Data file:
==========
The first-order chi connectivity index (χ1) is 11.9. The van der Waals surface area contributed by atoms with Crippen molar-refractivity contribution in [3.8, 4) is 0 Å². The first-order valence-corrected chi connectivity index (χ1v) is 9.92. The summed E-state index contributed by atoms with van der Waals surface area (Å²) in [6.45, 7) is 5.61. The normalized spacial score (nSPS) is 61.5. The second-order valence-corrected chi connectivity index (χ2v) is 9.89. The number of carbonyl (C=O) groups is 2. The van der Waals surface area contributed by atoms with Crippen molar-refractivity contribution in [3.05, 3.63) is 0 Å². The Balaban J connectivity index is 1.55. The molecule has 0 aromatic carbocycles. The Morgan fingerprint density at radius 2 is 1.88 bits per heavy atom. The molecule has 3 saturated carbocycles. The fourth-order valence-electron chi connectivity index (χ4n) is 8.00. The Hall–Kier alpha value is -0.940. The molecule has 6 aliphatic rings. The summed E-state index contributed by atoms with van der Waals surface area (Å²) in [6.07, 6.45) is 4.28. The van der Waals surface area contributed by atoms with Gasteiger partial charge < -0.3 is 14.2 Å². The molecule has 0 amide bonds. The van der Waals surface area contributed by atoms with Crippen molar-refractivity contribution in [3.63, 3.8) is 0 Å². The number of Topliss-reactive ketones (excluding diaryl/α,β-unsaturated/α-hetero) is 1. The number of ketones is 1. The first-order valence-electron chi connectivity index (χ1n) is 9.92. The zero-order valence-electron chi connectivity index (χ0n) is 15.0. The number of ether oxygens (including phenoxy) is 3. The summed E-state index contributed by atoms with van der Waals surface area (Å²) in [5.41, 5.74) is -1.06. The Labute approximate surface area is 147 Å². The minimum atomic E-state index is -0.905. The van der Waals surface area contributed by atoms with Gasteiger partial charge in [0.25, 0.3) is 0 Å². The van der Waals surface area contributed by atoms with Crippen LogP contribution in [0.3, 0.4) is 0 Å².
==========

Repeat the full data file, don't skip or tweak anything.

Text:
The first-order chi connectivity index (χ1) is 11.9. The van der Waals surface area contributed by atoms with Crippen molar-refractivity contribution in [3.8, 4) is 0 Å². The first-order valence-corrected chi connectivity index (χ1v) is 9.92. The summed E-state index contributed by atoms with van der Waals surface area (Å²) in [6.45, 7) is 5.61. The normalized spacial score (nSPS) is 61.5. The second-order valence-corrected chi connectivity index (χ2v) is 9.89. The number of carbonyl (C=O) groups is 2. The van der Waals surface area contributed by atoms with Crippen molar-refractivity contribution in [3.05, 3.63) is 0 Å². The Balaban J connectivity index is 1.55. The molecule has 0 aromatic carbocycles. The Morgan fingerprint density at radius 2 is 1.88 bits per heavy atom. The molecule has 3 saturated carbocycles. The fourth-order valence-electron chi connectivity index (χ4n) is 8.00. The Hall–Kier alpha value is -0.940. The molecule has 6 aliphatic rings. The summed E-state index contributed by atoms with van der Waals surface area (Å²) in [6.07, 6.45) is 4.28. The van der Waals surface area contributed by atoms with Gasteiger partial charge < -0.3 is 14.2 Å². The molecule has 0 amide bonds. The van der Waals surface area contributed by atoms with Crippen molar-refractivity contribution in [3.63, 3.8) is 0 Å². The number of Topliss-reactive ketones (excluding diaryl/α,β-unsaturated/α-hetero) is 1. The number of ketones is 1. The first-order valence-electron chi connectivity index (χ1n) is 9.92. The zero-order valence-electron chi connectivity index (χ0n) is 15.0. The number of ether oxygens (including phenoxy) is 3. The summed E-state index contributed by atoms with van der Waals surface area (Å²) in [5.41, 5.74) is -1.06. The Labute approximate surface area is 147 Å². The minimum atomic E-state index is -0.905. The van der Waals surface area contributed by atoms with Gasteiger partial charge in [0.25, 0.3) is 0 Å². The van der Waals surface area contributed by atoms with Crippen LogP contribution in [0.3, 0.4) is 0 Å².